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Analysing the Compiler Output

It is often useful to look at the assembly code generated by the compiler. The generated binary, i.e., the output of solc --bin contract.sol, is generally difficult to read. It is recommended to use the flag --asm to analyse the assembly output. Even for large contracts, looking at a visual diff of the assembly before and after a change is often very enlightening.

Consider the following contract (named, say contract.sol):

// SPDX-License-Identifier: GPL-3.0
pragma solidity >=0.5.0 <0.9.0;
contract C {
    function one() public pure returns (uint) {
        return 1;
    }
}

The following would be the output of solc --asm contract.sol

======= contract.sol:C =======
EVM assembly:
    /* "contract.sol":0:86  contract C {... */
  mstore(0x40, 0x80)
  callvalue
  dup1
  iszero
  tag_1
  jumpi
  0x00
  dup1
  revert
tag_1:
  pop
  dataSize(sub_0)
  dup1
  dataOffset(sub_0)
  0x00
  codecopy
  0x00
  return
stop

sub_0: assembly {
        /* "contract.sol":0:86  contract C {... */
      mstore(0x40, 0x80)
      callvalue
      dup1
      iszero
      tag_1
      jumpi
      0x00
      dup1
      revert
    tag_1:
      pop
      jumpi(tag_2, lt(calldatasize, 0x04))
      shr(0xe0, calldataload(0x00))
      dup1
      0x901717d1
      eq
      tag_3
      jumpi
    tag_2:
      0x00
      dup1
      revert
        /* "contract.sol":17:84  function one() public pure returns (uint) {... */
    tag_3:
      tag_4
      tag_5
      jump  // in
    tag_4:
      mload(0x40)
      tag_6
      swap2
      swap1
      tag_7
      jump  // in
    tag_6:
      mload(0x40)
      dup1
      swap2
      sub
      swap1
      return
    tag_5:
        /* "contract.sol":53:57  uint */
      0x00
        /* "contract.sol":76:77  1 */
      0x01
        /* "contract.sol":69:77  return 1 */
      swap1
      pop
        /* "contract.sol":17:84  function one() public pure returns (uint) {... */
      swap1
      jump  // out
        /* "#utility.yul":7:125   */
    tag_10:
        /* "#utility.yul":94:118   */
      tag_12
        /* "#utility.yul":112:117   */
      dup2
        /* "#utility.yul":94:118   */
      tag_13
      jump  // in
    tag_12:
        /* "#utility.yul":89:92   */
      dup3
        /* "#utility.yul":82:119   */
      mstore
        /* "#utility.yul":72:125   */
      pop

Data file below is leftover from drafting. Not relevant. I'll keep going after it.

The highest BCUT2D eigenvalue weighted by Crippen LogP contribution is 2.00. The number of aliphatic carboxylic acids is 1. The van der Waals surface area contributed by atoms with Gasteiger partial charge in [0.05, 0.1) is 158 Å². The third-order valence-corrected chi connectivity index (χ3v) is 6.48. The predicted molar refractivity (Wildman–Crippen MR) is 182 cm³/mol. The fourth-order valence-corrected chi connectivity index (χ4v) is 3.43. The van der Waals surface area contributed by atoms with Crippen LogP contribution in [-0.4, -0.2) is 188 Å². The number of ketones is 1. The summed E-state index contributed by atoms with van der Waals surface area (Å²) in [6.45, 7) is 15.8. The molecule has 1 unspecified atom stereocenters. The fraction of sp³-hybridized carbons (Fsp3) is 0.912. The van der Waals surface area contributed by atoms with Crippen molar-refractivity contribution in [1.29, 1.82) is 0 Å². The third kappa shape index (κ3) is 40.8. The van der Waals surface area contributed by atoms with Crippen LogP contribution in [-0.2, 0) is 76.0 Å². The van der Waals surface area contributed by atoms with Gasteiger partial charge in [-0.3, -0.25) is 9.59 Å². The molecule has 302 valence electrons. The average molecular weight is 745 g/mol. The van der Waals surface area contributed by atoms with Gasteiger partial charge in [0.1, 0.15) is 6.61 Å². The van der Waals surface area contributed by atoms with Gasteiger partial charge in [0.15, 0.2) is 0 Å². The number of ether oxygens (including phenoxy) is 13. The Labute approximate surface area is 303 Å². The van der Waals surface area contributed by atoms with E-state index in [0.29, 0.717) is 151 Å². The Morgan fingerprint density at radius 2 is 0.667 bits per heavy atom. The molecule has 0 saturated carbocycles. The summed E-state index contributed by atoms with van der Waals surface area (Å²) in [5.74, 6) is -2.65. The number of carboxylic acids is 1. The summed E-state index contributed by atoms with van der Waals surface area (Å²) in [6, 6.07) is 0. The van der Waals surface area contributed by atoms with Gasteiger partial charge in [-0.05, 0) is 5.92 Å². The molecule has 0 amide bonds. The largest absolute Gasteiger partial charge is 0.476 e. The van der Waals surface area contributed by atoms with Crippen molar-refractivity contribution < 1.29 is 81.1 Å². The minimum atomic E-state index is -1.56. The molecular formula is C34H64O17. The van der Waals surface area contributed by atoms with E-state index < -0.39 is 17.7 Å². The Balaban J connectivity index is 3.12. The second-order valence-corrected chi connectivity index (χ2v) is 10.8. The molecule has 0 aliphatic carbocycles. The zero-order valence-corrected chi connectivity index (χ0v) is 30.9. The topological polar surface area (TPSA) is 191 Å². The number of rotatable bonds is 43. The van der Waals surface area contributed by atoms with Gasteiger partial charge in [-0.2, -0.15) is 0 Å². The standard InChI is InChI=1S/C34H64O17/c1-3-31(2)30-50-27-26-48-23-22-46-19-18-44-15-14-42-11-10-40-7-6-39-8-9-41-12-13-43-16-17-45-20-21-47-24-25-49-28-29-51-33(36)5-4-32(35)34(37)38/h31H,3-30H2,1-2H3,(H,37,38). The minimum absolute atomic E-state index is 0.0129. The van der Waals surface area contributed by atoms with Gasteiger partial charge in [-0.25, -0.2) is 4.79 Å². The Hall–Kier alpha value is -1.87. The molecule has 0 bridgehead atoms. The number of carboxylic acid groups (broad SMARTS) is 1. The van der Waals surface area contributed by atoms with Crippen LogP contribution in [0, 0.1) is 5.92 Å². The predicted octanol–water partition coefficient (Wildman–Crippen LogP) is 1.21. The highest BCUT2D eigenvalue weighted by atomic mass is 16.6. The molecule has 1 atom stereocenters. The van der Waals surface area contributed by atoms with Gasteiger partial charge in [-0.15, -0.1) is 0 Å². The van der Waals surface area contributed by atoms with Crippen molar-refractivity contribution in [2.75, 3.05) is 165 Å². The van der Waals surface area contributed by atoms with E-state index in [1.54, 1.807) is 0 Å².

pop
      jump  // out
        /* "#utility.yul":131:353   */
    tag_7:
      0x00
        /* "#utility.yul":262:264   */
      0x20
        /* "#utility.yul":251:260   */
      dup3
        /* "#utility.yul":247:265   */
      add
        /* "#utility.yul":239:265   */
      swap1
      pop
        /* "#utility.yul":275:346   */
      tag_15
        /* "#utility.yul":343:344   */
      0x00
        /* "#utility.yul":332:341   */
      dup4
        /* "#utility.yul":328:345   */
      add
        /* "#utility.yul":319:325   */
      dup5
        /* "#utility.yul":275:346   */
      tag_10
      jump  // in
    tag_15:
        /* "#utility.yul":229:353   */
      swap3
      swap2
      pop
      pop
      jump  // out
        /* "#utility.yul":359:436   */
    tag_13:
      0x00
        /* "#utility.yul":425:430   */
      dup2
        /* "#utility.yul":414:430   */
      swap1
      pop
        /* "#utility.yul":404:436   */
      swap2
      swap1
      pop
      jump  // out

    auxdata: 0xa2646970667358221220a5874f19737ddd4c5d77ace1619e5160c67b3d4bedac75fce908fed32d98899864736f6c637827302e382e342d646576656c6f702e323032312e332e33302b636f6d6d69742e65613065363933380058
}

Alternatively, the above output can also be obtained from Remix, under the option “Compilation Details” after compiling a contract.

Notice that the asm output starts with the creation / constructor code. The deploy code is provided as part of the sub object (in the above example, it is part of the sub-object sub_0). The auxdata field corresponds to the contract metadata. The comments in the assembly output point to the source location. Note that #utility.yul is an internally generated file of utility functions that can be obtained using the flags --combined-json generated-sources,generated-sources-runtime.

Similarly, the optimized assembly can be obtained with the command: solc --optimize --asm contract.sol. Often times, it is interesting to see if two different sources in Solidity result in the same optimized code. For example, to see if the expressions (a * b) / ca * b / c generates the same bytecode. This can be easily done by taking a diff of the corresponding assembly output, after potentially stripping comments that reference the source locations.

注解

The --asm output is not designed to be machine readable. Therefore, there may be breaking changes on the output between minor versions of solc.

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